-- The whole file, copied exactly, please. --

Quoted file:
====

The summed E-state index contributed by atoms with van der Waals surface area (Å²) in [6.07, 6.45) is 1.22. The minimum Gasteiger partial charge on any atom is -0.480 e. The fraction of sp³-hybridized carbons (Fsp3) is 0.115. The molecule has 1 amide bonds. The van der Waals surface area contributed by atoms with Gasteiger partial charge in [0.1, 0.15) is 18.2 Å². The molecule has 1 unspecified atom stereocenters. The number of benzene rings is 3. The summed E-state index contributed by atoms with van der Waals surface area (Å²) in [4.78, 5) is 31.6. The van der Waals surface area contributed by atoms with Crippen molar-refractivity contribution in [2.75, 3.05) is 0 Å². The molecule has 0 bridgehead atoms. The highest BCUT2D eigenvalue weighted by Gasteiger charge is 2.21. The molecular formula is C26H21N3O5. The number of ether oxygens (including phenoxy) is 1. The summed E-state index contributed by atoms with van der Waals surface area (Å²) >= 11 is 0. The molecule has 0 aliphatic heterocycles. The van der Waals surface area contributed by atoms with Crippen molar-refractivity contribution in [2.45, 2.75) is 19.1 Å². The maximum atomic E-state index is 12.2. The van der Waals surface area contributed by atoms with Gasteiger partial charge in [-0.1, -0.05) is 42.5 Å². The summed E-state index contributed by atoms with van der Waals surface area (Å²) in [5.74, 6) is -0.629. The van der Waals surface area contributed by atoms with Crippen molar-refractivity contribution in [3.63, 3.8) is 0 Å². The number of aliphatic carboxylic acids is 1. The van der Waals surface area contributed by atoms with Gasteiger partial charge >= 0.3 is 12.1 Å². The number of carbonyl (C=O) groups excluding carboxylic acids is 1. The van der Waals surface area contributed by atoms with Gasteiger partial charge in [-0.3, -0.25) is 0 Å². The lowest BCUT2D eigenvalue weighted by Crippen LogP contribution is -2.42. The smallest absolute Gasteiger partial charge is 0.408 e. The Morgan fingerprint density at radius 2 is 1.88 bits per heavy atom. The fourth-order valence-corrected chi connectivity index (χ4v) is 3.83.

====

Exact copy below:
The summed E-state index contributed by atoms with van der Waals surface area (Å²) in [6.07, 6.45) is 1.22. The minimum Gasteiger partial charge on any atom is -0.480 e. The fraction of sp³-hybridized carbons (Fsp3) is 0.115. The molecule has 1 amide bonds. The van der Waals surface area contributed by atoms with Gasteiger partial charge in [0.1, 0.15) is 18.2 Å². The molecule has 1 unspecified atom stereocenters. The number of benzene rings is 3. The summed E-state index contributed by atoms with van der Waals surface area (Å²) in [4.78, 5) is 31.6. The van der Waals surface area contributed by atoms with Crippen molar-refractivity contribution in [2.75, 3.05) is 0 Å². The molecule has 0 bridgehead atoms. The highest BCUT2D eigenvalue weighted by Gasteiger charge is 2.21. The molecular formula is C26H21N3O5. The number of ether oxygens (including phenoxy) is 1. The summed E-state index contributed by atoms with van der Waals surface area (Å²) >= 11 is 0. The molecule has 0 aliphatic heterocycles. The van der Waals surface area contributed by atoms with Crippen molar-refractivity contribution in [2.45, 2.75) is 19.1 Å². The maximum atomic E-state index is 12.2. The van der Waals surface area contributed by atoms with Gasteiger partial charge in [-0.1, -0.05) is 42.5 Å². The summed E-state index contributed by atoms with van der Waals surface area (Å²) in [5.74, 6) is -0.629. The van der Waals surface area contributed by atoms with Crippen molar-refractivity contribution in [3.63, 3.8) is 0 Å². The number of aliphatic carboxylic acids is 1. The van der Waals surface area contributed by atoms with Gasteiger partial charge >= 0.3 is 12.1 Å². The number of carbonyl (C=O) groups excluding carboxylic acids is 1. The van der Waals surface area contributed by atoms with Gasteiger partial charge in [-0.3, -0.25) is 0 Å². The lowest BCUT2D eigenvalue weighted by Crippen LogP contribution is -2.42. The smallest absolute Gasteiger partial charge is 0.408 e. The Morgan fingerprint density at radius 2 is 1.88 bits per heavy atom. The fourth-order valence-corrected chi connectivity index (χ4v) is 3.83.